“Acoustics should be heard, not seen”, says Ivan Lin of LINSPACE, a professional consultancy in acoustics and audiovisual technologies for architecture and interior spaces. Moving beyond just limiting ambient noise, true acoustics is all about facilitating communication.  

Walls & Roofs sat down with him to find out more about this specialised discipline. 

The aesthetics vs function of acoustics 

The quality of speech delivery is where acoustics play a fundamental role. “Essentially, it’s all about communication. Why else would people gather in public spaces?” says Lin. The role of an acoustician is how to facilitate the design; not to change it but to make it work acoustically.  

More than absorption 

A diffusive wall system, a diffusive stage area, and seating with a sound-deflective ceiling redirect sound from the stage to the auditorium at the Edge Theatre.

The phrase “soundproofing” is a misused term. Sound insulation and sound absorption are two different mechanisms; one is preventing the transfer of sound from one space to another, while the other is controlling reverberation within a space. Excessive reverberation is a key factor that destroys high-quality communication, the second being ambient noise. 

A combination of absorption, diffusion and redirection of sound is required to ensure effective communication within the space, be it a lecture hall, auditorium etc. 

Flexible acoustic design for The Edge Theatre, St Mary’s School 

By using a diffusive wall system, a diffusive stage area and a sound deflective ceiling, sound is redirected from the stage to a specific portion of the auditorium at St Mary’s School in Waverley. For an auditorium that needs to perform multiple functions, it can be designed with adjustable acoustics where the stage area can be changed to fulfil different acoustic conditions. 

One is sound reproduction via electronic mediums, where the sound can be conveyed by a microphone and reproduced with a loudspeaker. This gives the performers an environment that has much lower reverberation by using a combination of diffusion and absorption. 

Where there is no sound reproduction, the space becomes part of the performance, creating an acoustic environment that doesn’t need a microphone or loudspeaker to amplify the sound.  

A stretch-fabric system allows for creative freedom with reliable acoustic properties.

Traditional products and modern versions 

Developed in the late 1800s, the original acoustic plaster consisted of wood chips, gypsum plaster and vermiculite; around the turn of 20th century, vermiculite was often contaminated with asbestos, unfortunately. This has not been the case towards early 1980s. Early versions of rough acoustic plaster can still be seen in some older buildings and in basements, but it is not a very aesthetically appealing product, with a splattered visual effect and limited performance. This can be overcome by applying it in thicker layers, but the product is then more likely to delaminate.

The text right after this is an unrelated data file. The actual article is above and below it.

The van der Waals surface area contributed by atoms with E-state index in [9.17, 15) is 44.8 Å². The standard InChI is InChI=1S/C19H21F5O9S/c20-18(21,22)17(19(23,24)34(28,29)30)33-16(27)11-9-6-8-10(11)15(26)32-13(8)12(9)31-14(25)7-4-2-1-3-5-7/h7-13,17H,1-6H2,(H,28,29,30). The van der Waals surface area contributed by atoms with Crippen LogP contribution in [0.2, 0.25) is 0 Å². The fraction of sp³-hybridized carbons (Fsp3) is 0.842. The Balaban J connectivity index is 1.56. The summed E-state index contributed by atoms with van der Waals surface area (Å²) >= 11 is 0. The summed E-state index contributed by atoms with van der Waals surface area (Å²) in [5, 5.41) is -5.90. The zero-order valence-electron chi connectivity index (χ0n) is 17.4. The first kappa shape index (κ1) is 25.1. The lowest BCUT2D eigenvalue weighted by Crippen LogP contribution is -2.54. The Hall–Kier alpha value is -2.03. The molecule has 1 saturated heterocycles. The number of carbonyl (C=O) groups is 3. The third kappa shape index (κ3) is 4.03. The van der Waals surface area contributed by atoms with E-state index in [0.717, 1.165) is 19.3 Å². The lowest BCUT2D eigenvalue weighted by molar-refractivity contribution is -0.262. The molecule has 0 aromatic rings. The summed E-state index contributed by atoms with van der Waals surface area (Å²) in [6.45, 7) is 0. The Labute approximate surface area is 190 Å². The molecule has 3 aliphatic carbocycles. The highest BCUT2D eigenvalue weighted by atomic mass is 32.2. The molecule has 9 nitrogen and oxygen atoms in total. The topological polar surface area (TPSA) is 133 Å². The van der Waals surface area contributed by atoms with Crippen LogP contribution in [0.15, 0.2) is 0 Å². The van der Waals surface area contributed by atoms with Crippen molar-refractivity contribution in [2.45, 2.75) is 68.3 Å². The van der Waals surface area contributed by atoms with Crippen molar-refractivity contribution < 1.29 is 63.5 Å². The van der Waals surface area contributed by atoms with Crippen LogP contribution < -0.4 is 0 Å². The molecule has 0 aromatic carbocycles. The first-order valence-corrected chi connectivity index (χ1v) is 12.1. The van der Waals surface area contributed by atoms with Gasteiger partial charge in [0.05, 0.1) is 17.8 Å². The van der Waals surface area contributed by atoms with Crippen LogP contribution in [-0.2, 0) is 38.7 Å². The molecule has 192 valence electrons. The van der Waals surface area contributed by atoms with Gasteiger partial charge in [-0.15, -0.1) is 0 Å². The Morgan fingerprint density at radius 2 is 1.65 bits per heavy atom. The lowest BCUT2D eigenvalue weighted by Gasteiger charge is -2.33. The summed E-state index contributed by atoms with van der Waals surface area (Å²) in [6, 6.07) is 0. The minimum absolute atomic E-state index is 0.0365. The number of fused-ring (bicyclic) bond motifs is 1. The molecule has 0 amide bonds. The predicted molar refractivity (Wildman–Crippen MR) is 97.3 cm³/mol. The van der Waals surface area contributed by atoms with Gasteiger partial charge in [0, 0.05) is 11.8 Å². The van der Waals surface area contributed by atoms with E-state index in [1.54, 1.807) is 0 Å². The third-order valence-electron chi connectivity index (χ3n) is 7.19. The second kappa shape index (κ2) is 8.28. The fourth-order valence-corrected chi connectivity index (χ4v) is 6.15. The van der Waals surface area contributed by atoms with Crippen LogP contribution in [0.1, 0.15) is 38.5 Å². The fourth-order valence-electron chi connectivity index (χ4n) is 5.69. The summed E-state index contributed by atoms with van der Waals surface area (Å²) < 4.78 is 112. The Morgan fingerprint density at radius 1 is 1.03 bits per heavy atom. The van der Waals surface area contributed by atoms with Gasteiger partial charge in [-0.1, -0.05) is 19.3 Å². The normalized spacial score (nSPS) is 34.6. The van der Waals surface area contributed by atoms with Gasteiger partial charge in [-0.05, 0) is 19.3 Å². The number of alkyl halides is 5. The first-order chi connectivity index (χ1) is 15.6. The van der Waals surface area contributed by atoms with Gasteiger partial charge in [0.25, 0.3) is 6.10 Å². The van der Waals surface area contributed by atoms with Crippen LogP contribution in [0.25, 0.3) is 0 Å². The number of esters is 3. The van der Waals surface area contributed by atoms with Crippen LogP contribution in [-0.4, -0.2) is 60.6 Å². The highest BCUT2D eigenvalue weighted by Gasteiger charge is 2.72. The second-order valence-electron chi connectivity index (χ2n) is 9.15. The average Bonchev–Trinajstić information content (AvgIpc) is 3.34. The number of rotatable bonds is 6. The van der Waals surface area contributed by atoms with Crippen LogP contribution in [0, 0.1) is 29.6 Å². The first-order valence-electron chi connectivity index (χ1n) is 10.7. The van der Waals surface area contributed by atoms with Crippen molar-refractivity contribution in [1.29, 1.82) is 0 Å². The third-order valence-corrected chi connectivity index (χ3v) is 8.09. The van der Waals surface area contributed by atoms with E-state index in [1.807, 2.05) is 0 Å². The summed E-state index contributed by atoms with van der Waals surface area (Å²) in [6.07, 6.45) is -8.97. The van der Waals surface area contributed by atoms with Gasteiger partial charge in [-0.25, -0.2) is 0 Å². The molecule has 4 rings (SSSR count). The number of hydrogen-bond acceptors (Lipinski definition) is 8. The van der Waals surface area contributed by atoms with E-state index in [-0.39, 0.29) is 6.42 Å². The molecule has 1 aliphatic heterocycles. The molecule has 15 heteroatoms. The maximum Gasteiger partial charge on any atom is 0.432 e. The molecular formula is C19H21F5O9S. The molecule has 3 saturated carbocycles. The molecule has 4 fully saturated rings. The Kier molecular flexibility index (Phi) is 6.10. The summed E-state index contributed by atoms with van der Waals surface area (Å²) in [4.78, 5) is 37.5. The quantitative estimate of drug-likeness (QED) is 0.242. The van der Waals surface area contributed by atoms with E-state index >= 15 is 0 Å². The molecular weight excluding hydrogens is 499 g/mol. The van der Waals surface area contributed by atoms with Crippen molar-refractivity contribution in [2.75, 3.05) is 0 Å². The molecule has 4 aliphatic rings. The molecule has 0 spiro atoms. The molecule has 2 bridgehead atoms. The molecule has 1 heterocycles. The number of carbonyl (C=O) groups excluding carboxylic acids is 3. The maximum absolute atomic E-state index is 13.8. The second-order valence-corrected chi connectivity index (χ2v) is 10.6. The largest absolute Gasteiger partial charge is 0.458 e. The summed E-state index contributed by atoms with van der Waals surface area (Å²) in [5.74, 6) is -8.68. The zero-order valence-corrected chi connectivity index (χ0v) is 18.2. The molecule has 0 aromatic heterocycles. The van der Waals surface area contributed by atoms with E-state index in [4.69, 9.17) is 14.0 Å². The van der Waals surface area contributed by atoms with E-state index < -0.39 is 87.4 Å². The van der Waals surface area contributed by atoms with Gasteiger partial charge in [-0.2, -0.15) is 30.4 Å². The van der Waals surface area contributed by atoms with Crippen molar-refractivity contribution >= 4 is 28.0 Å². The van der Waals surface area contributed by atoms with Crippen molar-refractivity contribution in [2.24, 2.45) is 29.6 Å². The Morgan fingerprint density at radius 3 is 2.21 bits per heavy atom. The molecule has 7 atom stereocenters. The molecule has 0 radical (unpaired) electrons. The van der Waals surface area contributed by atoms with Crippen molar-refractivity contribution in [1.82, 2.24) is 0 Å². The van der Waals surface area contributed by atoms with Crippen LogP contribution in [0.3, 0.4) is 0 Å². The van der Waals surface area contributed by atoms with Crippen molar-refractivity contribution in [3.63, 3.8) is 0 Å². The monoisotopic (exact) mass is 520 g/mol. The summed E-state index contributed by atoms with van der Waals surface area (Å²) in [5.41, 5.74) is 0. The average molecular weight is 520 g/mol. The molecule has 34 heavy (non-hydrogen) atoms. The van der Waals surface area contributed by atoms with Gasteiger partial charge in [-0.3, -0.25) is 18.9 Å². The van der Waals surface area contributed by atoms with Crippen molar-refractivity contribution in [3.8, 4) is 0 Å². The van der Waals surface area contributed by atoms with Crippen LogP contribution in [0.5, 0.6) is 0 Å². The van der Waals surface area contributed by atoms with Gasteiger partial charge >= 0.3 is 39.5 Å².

The current modern versions of acoustic plaster products provide a totally smooth surface, which gives an acoustic finish that doesn’t change the creative expression. The smooth finish can be coloured to add to the aesthetic value of the project. It is a very exciting development for the market, but it is a technical product and requires a trained applicator.  

A combination of absorption, diffusion and redirection of sound is required to ensure effective communication within a space.

Newer acoustic solutions 

Perforated gypsum was originally only available overseas, but as it was specified more and more locally, the market and availability grew. It is effective but it is also a challenging material to work with, as the joins need to be perfect to ensure that they are hidden and do not interfere with the required aesthetic of the space. 

The stretch-fabric system is a liberation creatively. A high-quality digital print is applied to a fire-rated polyester fabric, which can then be stretched across any span with a fibreglass layer behind. This system provides good acoustic performance and accommodates any design.  


Acoustics is an art form, and even although there is a lot of technology currently being used, people’s understanding of acoustics is still growing. How you perceive sound is more complex that what science can tell you. Lin explains: “Our practice is more than being acoustician, we are psycho-acousticians. It is how we perceive sound that counts, more than theory, and calculation tells us.” 

Collaborative design 

Including sound design early in the design process allows acousticians to assist designers with a framework, especially when talking about space and geometry, to shape the space and to choose a design language in which aesthetic expression is incorporated. Early inclusion also ensures correct design that is within the budget. 

“Instead of being interior desecrators, acousticians can be part of the design team earlier than later. Creating spaces for people that are an integrated sensory experience of sight and sound in a holistic space.”
– Ivan Lin 

For more information, contact LINSPACE: 

Tel: +27 82 455 6141 

Email: office@linspace.co.za 

Website: https://www.linspace.co.za 

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